Hussain Arif Hussain is a CS student in Pakistan whose biggest interest is learning and teaching programming to make the world a better place.

What’s new in NativeBase 3.0

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What's New in NativeBase 3.0

Let’s say you have built a successful mobile app in React Native. However, according to your users, even though the project does the job, it doesn’t “look nice.” In other words, your app’s user interface is lackluster and needs a fresh coat of paint.

For example, what do you think looks better? A boring list comprised of Text components:

Basic Text Components

Or a better-looking list with Cards and layouts:

Cards and Layouts No NativeBase

To create a UI in React Native, this is what you would need to do:

  • Write complex amounts of CSS code to style your Button, Text, and other components
  • Type JavaScript code so that your UI looks great on both small phones and large tablets
  • Ensure that your custom components are compatible with React Aria. This allows for more accessibility
  • Optionally, test your program extensively to make sure that it works flawlessly on Android, iOS, and the browser

Sure, this solution might work. However, there is a minor flaw: developing a great interface requires time and skill. Therefore, this solution is a no-go for small teams. So how do we mitigate this issue?

This is where NativeBase comes in. It’s an easy-to-use, open source component library for React Native. At around 17k stars on GitHub, NativeBase assures users that it’s a popular and robust choice among developers.

Recently, the developer team has released version 3.0, which brings in a multitude of features and bug fixes. In this article, we will cover what’s new in the latest version of NativeBase.

New features for NativeBase

Theme customization

Theming is one of the core fundamentals of this technology. You can now alter the default style properties of your project using few lines of code.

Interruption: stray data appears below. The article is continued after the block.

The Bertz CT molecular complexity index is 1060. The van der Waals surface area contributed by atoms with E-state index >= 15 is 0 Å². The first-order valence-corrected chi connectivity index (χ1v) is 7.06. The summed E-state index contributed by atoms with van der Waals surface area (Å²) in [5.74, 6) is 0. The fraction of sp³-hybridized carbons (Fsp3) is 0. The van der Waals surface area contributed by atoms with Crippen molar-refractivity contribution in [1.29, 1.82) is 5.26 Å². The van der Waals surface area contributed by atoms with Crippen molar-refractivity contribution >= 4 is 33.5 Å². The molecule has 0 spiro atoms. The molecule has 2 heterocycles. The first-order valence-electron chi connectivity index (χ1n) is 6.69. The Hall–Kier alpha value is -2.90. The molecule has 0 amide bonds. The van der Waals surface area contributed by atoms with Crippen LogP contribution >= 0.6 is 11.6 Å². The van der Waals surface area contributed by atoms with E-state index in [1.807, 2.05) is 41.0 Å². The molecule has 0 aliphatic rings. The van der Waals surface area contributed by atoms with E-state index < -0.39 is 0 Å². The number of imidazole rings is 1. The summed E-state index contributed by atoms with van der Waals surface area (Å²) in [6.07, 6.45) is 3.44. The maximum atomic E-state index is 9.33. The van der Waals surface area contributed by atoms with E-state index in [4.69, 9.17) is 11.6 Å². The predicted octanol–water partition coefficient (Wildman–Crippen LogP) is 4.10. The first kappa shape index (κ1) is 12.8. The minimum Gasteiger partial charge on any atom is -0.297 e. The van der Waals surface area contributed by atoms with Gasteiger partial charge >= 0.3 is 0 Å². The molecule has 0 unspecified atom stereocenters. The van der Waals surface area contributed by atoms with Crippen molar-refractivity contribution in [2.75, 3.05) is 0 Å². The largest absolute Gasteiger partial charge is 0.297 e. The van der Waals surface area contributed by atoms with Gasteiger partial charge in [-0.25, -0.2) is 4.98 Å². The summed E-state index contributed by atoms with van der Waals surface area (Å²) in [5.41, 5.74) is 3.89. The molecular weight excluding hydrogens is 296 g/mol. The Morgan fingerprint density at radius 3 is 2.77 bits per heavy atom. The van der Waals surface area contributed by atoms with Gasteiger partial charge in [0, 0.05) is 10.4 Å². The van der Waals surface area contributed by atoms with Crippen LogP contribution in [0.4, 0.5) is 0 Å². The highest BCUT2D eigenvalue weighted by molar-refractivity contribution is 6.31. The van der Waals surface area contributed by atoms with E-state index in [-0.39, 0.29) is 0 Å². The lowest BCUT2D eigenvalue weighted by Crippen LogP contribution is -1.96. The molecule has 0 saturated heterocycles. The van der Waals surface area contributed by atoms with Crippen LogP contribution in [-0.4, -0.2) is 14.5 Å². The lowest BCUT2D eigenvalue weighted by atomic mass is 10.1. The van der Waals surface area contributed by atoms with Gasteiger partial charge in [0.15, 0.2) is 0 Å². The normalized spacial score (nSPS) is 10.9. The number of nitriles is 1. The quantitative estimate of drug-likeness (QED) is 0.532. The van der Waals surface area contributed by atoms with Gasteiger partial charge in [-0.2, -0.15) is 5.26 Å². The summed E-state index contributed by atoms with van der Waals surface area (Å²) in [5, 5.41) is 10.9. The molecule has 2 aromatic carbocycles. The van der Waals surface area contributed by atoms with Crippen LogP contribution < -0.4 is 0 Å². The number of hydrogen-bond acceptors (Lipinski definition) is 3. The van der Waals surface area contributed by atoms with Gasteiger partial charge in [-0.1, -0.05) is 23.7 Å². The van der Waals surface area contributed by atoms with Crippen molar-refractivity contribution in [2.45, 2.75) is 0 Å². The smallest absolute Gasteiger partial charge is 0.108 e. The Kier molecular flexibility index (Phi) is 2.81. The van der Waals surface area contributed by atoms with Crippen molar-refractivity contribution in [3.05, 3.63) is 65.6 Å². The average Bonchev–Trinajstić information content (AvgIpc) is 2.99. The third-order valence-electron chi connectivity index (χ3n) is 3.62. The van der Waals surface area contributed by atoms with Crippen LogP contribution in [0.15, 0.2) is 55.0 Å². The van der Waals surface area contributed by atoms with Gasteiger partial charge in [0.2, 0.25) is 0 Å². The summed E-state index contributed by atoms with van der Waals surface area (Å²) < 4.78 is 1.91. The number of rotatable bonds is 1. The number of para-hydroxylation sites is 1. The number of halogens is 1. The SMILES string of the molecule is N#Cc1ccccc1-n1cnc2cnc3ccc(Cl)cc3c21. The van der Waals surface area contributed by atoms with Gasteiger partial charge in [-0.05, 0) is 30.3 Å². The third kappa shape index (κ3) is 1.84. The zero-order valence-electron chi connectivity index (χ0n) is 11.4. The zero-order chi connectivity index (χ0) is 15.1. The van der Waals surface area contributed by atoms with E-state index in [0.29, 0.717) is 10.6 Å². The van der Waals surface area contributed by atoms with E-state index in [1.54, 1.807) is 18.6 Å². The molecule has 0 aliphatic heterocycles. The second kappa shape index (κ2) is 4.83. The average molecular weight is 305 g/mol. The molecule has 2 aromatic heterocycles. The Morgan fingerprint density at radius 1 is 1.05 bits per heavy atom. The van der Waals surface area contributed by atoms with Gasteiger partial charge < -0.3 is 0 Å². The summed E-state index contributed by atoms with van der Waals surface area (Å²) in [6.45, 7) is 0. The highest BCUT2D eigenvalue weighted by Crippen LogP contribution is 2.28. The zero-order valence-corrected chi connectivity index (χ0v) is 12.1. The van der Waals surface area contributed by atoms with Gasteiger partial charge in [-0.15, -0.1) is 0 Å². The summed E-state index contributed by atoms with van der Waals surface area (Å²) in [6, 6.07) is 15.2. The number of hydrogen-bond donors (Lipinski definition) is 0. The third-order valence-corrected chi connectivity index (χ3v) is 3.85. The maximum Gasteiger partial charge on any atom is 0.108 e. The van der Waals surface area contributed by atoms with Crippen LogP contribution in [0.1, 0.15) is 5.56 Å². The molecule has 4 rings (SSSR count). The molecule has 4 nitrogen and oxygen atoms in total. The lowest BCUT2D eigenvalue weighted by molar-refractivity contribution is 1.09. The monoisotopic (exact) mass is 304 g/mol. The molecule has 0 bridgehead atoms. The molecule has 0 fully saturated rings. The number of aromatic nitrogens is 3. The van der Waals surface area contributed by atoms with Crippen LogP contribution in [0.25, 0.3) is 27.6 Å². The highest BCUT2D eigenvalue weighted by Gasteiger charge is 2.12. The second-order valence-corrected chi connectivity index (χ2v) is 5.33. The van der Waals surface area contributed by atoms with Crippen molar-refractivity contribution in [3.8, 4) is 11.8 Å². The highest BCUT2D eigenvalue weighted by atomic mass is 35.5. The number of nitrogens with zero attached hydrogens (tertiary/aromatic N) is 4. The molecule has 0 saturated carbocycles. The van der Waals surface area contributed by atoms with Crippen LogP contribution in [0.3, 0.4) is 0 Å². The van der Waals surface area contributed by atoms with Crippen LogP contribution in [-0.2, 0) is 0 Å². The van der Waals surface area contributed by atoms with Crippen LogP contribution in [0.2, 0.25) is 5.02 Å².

To do so, first use extendTheme in your app:

import {extendTheme } from 'native-base';

const theme = extendTheme({
  //add colors
  colors: {
    primary: {
      50: '#179def',
      100: '#005489',
    error: {
      50: '#000000',
      100: '#af0808',
  //add font weights.
  fontWeights: {
    hairline: 100,
    extrathick: 950,

A few inferences from this code:

  • First, we used the colors object to create our primary and error colors. They have varying shades of blue and red respectively
  • Later on, we customized the fontWeights property. This will change the thickness of our typography

Let’s test it out! To use our new theme in action:

import { NativeBaseProvider, Text } from "native-base";

export default function App() {
  return (
    <NativeBaseProvider theme={theme}>
      {/* Apply our custom theme on this component */}
      <Text color="primary.50"> This is primary 50</Text>
      <Text color="primary.100"> This is primary 100</Text>
      <Text color="error.100" fontWeight="extrathick">
        This is Error 100

Here, we applied our newly-created styles to our Text elements.

NativeBase Text Element Styles

Utility props

This feature allows you to build your UI with constrained-based utility props. This allows for more granular control over your theme and styles. Furthermore, the fact that you don’t have to remember style names is a big plus:

  {/* Verical and horizontal paddding 10 units, and vertical margin of 4 units */}
  <Box bg="danger.700" px={10} py={10} my={4}>
    An error occurred, please try later.
  {/* Horizontal and vertical padding of 6 and 2 units. Vertical margin of 4 units and horizontal margin of 1 unit*/}
  <Box bg="danger.700" px={6} py={2} my={4} mx={1}>
    An error occurred, please try later.
  <Text> Hello world</Text>

NativeBase Utility Props

Pseudo props